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Morality in America

Morality in America

When studying the founding of the United States, you can’t help but encounter the faith of the nation’s forefathers. Time and again they recognized God’s hand in the shaping of America. You will find Him repeatedly mentioned in their words and documents. And you will find Him having an active, vibrant role in the country’s early history.

Today, God continues His work in America – but it’s in a nation that has clearly lost its moral compass. Every week, “Morality in America” will address the myriad of moral concerns facing the United States and undermining its Godly heritage.  After you read, remember to intercede in prayer for America – that this nation will return to the Christian standards that once defined it.

Divorce in America

Morality in America

Recent studies discover link to eroding religion

By Bill Noles, Jr.

Two widely recognized trends in American society might have something to do with each other, according to The Washington Post.

"Divorce rates climbed to the highest levels ever in the 1980s, when about half of all marriages ended in divorce."

"And in the present day, Americans are rapidly becoming less religious. Since 1972, the share of Americans who say they do not adhere to any particular religion has increased from 5 percent of the population to 25 percent," The Washington Post stated.

A new study from the Public Religion Research Institute discovered that the children of divorced parents have grown up to be adults of no religion. One out of every four (25 percent) Americans – and nearly four in ten (39 percent) young adults – identify as religiously unaffiliated.

"A lot of the narrative around the rise of the nones, or the rise of the non-affiliated, has focused on how there’s changing cultural preferences, that people are choosing to move away from religion," said Daniel Cox, one of the researchers on the new study. "I think there’s also a structural part of the story that has not gotten as much attention. We wanted to focus on the way millennials were raised, which is different from any previous generation. And part of that is they’re more likely to have grown up with parents who are divorced."

"Everything in a divorce gets divided. Literally everything. Parents’ friends get divided. Relatives get divided. Everyone takes sides," said Andrew Root, a professor at Luther Seminary. "Even religion takes sides. The church gets divided. Dad leaves Mom’s faith, or vice versa. Negotiating those worlds becomes difficult."

A 2013 Baylor University study found that children of divorce – with two actively religious parents – are more likely to change religions or to shy away from organized religion as adults.

"When both parents are religious, the effect of divorce has a negative effect on religiosity," said Jeremy Uecker, a professor at Baylor University and lead author of the study. "They might think their parents’ marriage was ordained by God or something and that breakup can have more of an effect on their religiousness in adulthood."

"I think it’s this idea of the loss of socialization and teaching of the religion when parents separate," Uecker added.

Another report in 2015 from Pew Research showed that religion is losing ground as more people drop out of church. The shrinking numbers of Christians is the most significant change since 2007.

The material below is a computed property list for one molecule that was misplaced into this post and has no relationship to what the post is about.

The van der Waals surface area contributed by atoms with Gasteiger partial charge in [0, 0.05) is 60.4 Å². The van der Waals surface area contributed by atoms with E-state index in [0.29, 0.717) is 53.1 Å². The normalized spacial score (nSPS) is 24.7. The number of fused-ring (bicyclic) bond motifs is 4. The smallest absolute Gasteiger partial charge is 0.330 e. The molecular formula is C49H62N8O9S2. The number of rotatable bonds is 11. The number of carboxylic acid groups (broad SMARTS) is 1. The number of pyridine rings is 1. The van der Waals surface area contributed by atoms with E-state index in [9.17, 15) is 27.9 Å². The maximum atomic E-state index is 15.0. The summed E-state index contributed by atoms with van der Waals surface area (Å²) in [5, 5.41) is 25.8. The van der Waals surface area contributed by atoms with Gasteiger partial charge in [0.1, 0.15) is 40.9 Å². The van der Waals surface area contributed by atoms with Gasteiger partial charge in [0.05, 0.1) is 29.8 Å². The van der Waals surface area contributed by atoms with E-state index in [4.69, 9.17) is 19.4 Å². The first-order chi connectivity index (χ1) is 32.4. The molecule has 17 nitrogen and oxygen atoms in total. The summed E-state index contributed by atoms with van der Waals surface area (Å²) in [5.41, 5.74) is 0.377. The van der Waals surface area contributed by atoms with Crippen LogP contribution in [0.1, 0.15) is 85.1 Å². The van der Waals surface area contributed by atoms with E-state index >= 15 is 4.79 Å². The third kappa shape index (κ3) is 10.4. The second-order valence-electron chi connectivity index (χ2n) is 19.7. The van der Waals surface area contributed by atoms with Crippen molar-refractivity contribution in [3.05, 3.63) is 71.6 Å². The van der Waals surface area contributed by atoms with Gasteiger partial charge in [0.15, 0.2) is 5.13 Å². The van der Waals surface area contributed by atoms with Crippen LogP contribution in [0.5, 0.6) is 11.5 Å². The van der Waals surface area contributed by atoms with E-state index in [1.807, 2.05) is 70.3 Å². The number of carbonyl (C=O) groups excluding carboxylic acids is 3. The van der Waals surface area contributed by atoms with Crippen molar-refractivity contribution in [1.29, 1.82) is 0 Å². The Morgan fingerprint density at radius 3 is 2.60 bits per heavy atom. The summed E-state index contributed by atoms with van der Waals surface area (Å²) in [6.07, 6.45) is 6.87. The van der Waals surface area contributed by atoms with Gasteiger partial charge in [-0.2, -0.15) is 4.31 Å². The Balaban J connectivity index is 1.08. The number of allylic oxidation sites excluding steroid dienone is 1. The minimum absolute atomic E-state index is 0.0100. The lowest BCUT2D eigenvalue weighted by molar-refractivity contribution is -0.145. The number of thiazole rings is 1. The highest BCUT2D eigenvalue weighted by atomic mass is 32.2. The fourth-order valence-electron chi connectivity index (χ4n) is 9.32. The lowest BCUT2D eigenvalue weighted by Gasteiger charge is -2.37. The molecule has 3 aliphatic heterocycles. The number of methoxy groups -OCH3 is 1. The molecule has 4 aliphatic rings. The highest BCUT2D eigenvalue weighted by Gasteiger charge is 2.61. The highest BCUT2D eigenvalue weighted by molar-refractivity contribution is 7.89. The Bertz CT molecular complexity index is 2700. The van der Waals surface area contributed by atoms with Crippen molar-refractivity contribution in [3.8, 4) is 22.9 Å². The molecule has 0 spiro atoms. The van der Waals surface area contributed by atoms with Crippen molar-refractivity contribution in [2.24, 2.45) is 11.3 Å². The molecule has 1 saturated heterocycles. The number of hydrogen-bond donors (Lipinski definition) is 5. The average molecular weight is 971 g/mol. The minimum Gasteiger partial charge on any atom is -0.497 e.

"Divorce shapes young people through their lives – how they approach the major stories of the faith and how they approach the big questions of moral and spiritual development," said Elizabeth Marquardt, director of the Center for Marriage and Families at the Institute for American Values, in an interview on FamilyLife Today.

"I think the clergy – the congregation – we adults often don’t know what to do with kids on their own. We don’t know what to do with kids who are from a divorced family. We don’t want to offend their parents. We don’t want to make the child cry. We don’t know what to say – so, we just say nothing, which is the worst thing of all."

According to Marquardt, children of divorce have more difficulty establishing a relationship with God because of that divorce.

"Not only do they have less consistent involvement in a religious community when they're growing up, they are far less religious, on average, as adults," Marquardt said. "The grown children of divorce – these are 18 to 35-year-olds – they were about 14 percent less likely to be a member at a house of worship and, similarly, less likely to be – to say that they are very or fairly religious. Overall, these young people are far less religious compared to their peers, who grow up with married parents. The stories they tell explain this."

hat Can We Do?

"If people-of-faith want to arrest the cultural flight from religion, we’re going to need to get serious about promoting healthy marriages, ministering more effectively to divorced families and children-of-divorce in particular, and finding ways for our churches to be places that provide a sense of family life for members (e.g., by having things like movie nights, game nights, parish meals, and other social ministries that model the kinds of activities traditionally held by families.)," said Dr. Gregory Popcak, author and Executive Director of the Pastoral Solutions Institute.

"There is a reason the Church teaches that family is the basic unit of society. As the family goes, so goes the church and politics and the culture as well," Dr. Greg added.

This week pray:

Bill Noles Jr. is a former Christian newspaper publisher, an entrepreneur, author and writer. He and his wife Diann live in Albany, Oregon.

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